Just as energy opens up the doors to new frontiers, those new frontiers give us energy.
Ask most consumers where energy comes from and they will point to the light switch or outlet on the wall, or maybe to the petrol station down the street where they purchase fuel for their car. Indeed, the entire system that brings energy from its raw form somewhere far away to a useful form such as gas or electricity in our homes is a mystery. The fact that energy shows up quietly and regularly just when we need it gives it an almost magical quality. This magical aura reminds me of the source of my original desire to become an engineer: space travel.
The magic of space travel inspires joy in many people, so I was not alone. For my under-graduate degree at university, I decided to study aerospace engineering. I had ambition to be part of the space programme, not as an astronaut - that heroic job belongs to people who are not afraid of heights and enjoy roller coasters - but as one of the engineers who would help take humanity to new frontiers.
I was fortunate to spend two summer internships at NASA’s Ames Research Center in California where I worked on supersonic propulsion. I continued my interests in space exploration while developing sensors as part of my PhD research. The first sensor I designed was for detecting fuel leaks on the launchpad of Kennedy Space Center in Florida. The second sensor was used to monitor a water recycling system used onboard the International Space Station (ISS), which we tested at the Johnson Space Center in Texas.
While these experiences were related to the space programme, energy was at their core. Modern fuels were the critical ingredient for space propulsion. The safety risks of leaking fuel on the launchpad motivated my work to develop a sensor. And the incredible energy burden of lifting freshwater to space motivated the desire for an onboard water recycling system.
I finally realized that modern forms of energy are central to our pursuit of the heavens. That’s when I switched career directions to focus on energy. Energy gives us the ability to push our boundaries further.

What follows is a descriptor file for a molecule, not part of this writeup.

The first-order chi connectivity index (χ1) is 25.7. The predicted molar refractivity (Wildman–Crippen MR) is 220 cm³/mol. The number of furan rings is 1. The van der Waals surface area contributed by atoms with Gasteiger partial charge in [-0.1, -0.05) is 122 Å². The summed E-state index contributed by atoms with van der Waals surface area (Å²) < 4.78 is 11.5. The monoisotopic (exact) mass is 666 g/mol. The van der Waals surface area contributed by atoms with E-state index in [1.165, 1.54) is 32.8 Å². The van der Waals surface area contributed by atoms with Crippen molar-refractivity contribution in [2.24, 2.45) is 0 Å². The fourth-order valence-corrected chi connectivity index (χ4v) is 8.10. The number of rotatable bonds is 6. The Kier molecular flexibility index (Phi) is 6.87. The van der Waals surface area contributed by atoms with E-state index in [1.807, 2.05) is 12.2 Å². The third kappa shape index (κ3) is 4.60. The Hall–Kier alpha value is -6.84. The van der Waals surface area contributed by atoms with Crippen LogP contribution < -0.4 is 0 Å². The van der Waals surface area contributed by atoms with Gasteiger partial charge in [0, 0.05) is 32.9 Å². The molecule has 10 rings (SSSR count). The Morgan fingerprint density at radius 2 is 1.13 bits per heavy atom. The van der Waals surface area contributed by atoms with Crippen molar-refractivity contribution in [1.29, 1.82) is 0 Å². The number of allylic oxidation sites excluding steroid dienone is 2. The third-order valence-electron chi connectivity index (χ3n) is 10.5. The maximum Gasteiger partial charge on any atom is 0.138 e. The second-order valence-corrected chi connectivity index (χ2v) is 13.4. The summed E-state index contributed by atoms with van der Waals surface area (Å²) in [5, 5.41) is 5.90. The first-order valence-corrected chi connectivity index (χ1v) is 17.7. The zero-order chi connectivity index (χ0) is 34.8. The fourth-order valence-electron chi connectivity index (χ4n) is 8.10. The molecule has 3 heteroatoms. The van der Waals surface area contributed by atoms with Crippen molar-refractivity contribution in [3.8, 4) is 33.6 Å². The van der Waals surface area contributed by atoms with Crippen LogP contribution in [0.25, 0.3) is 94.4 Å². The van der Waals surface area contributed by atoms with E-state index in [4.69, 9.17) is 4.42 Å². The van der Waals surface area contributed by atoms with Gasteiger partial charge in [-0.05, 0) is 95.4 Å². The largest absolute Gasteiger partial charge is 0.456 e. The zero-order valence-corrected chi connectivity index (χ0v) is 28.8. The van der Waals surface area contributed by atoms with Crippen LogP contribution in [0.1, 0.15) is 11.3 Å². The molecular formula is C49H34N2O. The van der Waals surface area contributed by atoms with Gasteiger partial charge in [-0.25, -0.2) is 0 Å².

For older forms of transportation, it was wind with sailboats or muscle power rowing large Viking ships that freed humans to explore the world. As fuels improved - coal to power steamships or trains, diesel and gasoline for cars and trucks, jet fuel for planes, and ultimately rocket fuel for space travel - we could travel farther and faster. Energy is the magic key that unlocks the doors to these distant locations and, as time goes by, we get there more quickly and more often.
But our relationship with energy is more complicated than that. Just as energy opens up the doors to new frontiers, those new frontiers give us energy. The most difficult frontiers today remain space, the deep ocean, and below the Earth’s crust. In a symbiotic partnership, we use energy to explore beneath the land and the ocean’s surface and then bring energy back up. The fuels that took us up to space came from down below. The pollution we put up into the atmosphere can be sequestered down below. And space is the test bed for our latest technologies such as fuel cells and thermoelectric generators. The future will connect these disparate systems more closely.
Going to space also unlocked a new vision: for the first time, astronauts could look back down and see the Earth in its entirety. It is no accident that the Apollo programme in the late 1960s coincided with the peace and environmental movements in the United States. From space the absence of borders between countries is obvious, which makes war seem unnecessary. And the beauty of the planet helped foster more attention to protecting its fragile ecosys-tems. Energy enabled this global view.
There are two inescapable facts from space. First, most of the planet is below the land and oceans. To learn more about our home, we must go deeper. Second, the entirety of earth shares a single atmosphere. This fact was already known, of course, but from space the obviousness of the shared skies is hard to avoid. What we have come to realise very sharply in the last few decades is energy’s pollution that spreads globally through this common atmosphere.
Going deeper or going higher will require more innovation, but it will also unlock new potential.
Environmental concerns from prior eras were local in nature. Water contamination would happen from a nearby mine. Air pollution would cause asthma in the factory town or acid rain in a neighbouring country. But because greenhouse gases like carbon dioxide are long-lived, stable, and mix rather uniformly in the atmosphere, climate change today is happening on a worldwide basis. How do we increase access to energy for those 1 billion people who will suffer from climate change, but who do not have modern lifelines such as electricity, piped water, or sanitation? Can we increase their access while decreasing the global climate effect of the other 7+ billion who already have access? How do we change an industry active in every country and whose no longer isolated impacts are endured worldwide?
The problems are not easy, so we will have to look for answers in new places. Going deeper or going higher will require more innovation, but it will also unlock new potential. New frontiers demand more technical excellence from us, but also hold some of the solutions we need.
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